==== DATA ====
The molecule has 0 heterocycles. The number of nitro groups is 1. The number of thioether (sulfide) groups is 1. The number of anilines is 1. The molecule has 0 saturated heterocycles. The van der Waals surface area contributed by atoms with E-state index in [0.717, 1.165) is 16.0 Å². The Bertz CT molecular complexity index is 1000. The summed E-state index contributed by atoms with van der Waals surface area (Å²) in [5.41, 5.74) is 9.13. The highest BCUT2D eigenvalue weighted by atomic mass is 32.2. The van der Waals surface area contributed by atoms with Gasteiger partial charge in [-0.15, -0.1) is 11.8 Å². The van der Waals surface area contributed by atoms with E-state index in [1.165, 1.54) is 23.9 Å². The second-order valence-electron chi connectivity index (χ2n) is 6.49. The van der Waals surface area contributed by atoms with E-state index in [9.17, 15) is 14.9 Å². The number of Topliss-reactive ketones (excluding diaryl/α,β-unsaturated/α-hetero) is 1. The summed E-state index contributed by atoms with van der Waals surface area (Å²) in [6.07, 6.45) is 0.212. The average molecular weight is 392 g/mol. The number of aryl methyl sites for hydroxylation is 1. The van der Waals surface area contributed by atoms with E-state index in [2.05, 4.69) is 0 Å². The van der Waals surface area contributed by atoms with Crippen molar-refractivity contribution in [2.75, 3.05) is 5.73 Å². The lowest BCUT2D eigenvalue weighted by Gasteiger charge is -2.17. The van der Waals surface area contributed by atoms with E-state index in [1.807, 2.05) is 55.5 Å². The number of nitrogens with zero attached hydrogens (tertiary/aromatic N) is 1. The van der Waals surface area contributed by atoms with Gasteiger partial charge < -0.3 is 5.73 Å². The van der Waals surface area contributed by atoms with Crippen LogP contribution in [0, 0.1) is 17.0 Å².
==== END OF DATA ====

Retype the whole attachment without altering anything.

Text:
The molecule has 0 heterocycles. The number of nitro groups is 1. The number of thioether (sulfide) groups is 1. The number of anilines is 1. The molecule has 0 saturated heterocycles. The van der Waals surface area contributed by atoms with E-state index in [0.717, 1.165) is 16.0 Å². The Bertz CT molecular complexity index is 1000. The summed E-state index contributed by atoms with van der Waals surface area (Å²) in [5.41, 5.74) is 9.13. The highest BCUT2D eigenvalue weighted by atomic mass is 32.2. The van der Waals surface area contributed by atoms with Gasteiger partial charge in [-0.15, -0.1) is 11.8 Å². The van der Waals surface area contributed by atoms with E-state index in [1.165, 1.54) is 23.9 Å². The second-order valence-electron chi connectivity index (χ2n) is 6.49. The van der Waals surface area contributed by atoms with E-state index in [9.17, 15) is 14.9 Å². The number of Topliss-reactive ketones (excluding diaryl/α,β-unsaturated/α-hetero) is 1. The summed E-state index contributed by atoms with van der Waals surface area (Å²) in [6.07, 6.45) is 0.212. The average molecular weight is 392 g/mol. The number of aryl methyl sites for hydroxylation is 1. The van der Waals surface area contributed by atoms with E-state index in [2.05, 4.69) is 0 Å². The van der Waals surface area contributed by atoms with Crippen molar-refractivity contribution in [2.75, 3.05) is 5.73 Å². The lowest BCUT2D eigenvalue weighted by Gasteiger charge is -2.17. The van der Waals surface area contributed by atoms with E-state index in [1.807, 2.05) is 55.5 Å². The number of nitrogens with zero attached hydrogens (tertiary/aromatic N) is 1. The van der Waals surface area contributed by atoms with Gasteiger partial charge < -0.3 is 5.73 Å². The van der Waals surface area contributed by atoms with Crippen LogP contribution in [0, 0.1) is 17.0 Å².